Dragging down KAIST’s presidentKIM NAM-JOONG
The author is an editorial writer of the JoongAng Ilbo.
University presidents are leading innovative reform in education. Colleges and university work hard to bring in competent presidents. They often make several attempts to bring in external figures. KAIST’s past three presidents are such cases.
Kang Sung-mo came into office in 2013 after serving as the chancellor of University of California, Merced. He came to Korea because he was asked to lead KAIST using his experience in managing a major university. He was the right person to heal the negative side effects of Seo Nam-pyo’s reforms.
Current president Shin Sung-chul took over leadership from Kang. He was called by members of KAIST committee in February 2017 while serving as the head of the Daegu Gyeongbuk Institute of Science and Technology (DGIST). His leadership was widely praised, and when he was a KAIST professor, the professors’ committee nominated him as a top candidate three times. After one year of contemplation, Shin announced KAIST Vision 2031 in March 2018. It is a blueprint to make KAIST one of the top ten universities in the world by 2031, the 60th anniversary of the university’s establishment.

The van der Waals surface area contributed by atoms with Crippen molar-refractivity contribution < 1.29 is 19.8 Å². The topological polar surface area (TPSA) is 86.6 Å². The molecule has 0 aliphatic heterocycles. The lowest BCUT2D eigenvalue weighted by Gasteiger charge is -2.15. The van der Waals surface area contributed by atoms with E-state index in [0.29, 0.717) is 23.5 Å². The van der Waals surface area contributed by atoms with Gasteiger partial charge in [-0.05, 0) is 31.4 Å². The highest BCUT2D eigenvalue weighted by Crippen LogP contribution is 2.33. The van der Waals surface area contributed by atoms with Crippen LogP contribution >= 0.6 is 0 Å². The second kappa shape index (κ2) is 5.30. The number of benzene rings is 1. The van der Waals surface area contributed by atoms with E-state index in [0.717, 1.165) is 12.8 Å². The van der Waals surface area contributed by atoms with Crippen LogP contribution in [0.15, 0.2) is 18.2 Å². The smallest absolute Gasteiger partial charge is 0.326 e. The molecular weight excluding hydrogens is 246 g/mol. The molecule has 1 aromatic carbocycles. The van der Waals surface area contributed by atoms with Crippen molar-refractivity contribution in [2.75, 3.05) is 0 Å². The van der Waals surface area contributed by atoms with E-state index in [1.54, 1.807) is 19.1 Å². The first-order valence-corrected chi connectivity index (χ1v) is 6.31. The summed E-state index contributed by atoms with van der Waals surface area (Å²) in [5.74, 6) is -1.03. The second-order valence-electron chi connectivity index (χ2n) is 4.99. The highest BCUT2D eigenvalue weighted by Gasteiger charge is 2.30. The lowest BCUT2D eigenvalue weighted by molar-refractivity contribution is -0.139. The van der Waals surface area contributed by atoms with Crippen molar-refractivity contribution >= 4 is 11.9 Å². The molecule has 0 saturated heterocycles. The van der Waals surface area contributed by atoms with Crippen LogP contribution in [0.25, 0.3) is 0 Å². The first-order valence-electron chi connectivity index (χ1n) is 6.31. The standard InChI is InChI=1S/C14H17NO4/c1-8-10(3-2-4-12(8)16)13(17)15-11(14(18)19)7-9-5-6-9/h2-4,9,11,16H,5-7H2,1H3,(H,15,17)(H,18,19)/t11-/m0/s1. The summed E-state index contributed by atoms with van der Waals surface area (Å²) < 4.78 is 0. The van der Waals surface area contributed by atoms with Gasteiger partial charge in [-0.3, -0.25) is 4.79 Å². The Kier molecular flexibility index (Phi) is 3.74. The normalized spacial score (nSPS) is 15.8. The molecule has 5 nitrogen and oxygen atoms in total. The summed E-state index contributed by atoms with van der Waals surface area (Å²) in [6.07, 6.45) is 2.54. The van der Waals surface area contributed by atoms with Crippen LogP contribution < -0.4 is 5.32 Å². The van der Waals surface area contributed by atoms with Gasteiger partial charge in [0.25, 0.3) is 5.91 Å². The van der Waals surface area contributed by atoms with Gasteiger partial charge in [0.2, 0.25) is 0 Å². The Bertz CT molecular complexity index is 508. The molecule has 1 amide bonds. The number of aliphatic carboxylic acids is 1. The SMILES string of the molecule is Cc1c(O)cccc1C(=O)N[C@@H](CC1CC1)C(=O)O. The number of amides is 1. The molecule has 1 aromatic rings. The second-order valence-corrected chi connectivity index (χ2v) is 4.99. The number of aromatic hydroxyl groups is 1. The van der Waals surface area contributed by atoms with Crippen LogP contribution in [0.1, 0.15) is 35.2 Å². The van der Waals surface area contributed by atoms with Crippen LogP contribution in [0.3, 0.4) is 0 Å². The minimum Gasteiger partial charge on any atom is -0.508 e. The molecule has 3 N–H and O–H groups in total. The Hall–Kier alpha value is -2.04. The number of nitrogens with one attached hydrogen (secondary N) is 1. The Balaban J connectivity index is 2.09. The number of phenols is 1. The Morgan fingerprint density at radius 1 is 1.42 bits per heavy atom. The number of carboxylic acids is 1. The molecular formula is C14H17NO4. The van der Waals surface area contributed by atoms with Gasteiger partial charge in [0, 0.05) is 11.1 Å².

Recently, Shin was involved in a controversy over a reshuffle in the science and technology field. The Ministry of Science and Technology reported Shin to prosecutors over duplicating research expense payments and asked KAIST’s board to suspend him. Those in the science field suspect that Shin is being targeted for political reasons. It is unusual that he was reported without being given the chance to explain the results. I suspect this is the case, as 11 heads of state-funded research institutes, including DGIST head Son Sang-hyuk, resigned during the Moon Jae-in administration.
KAIST is a cradle of science and engineering talents. “Advancement of science” is the vision that the school advocated when it was founded 47 years ago. This is still valid today as we enter the fourth industrial revolution. It is regrettable that the president has been shaken, and the university development plan is now likely adrift. When science is caught up with politics, there is no future.
JoongAng Ilbo, Dec. 7, Page 35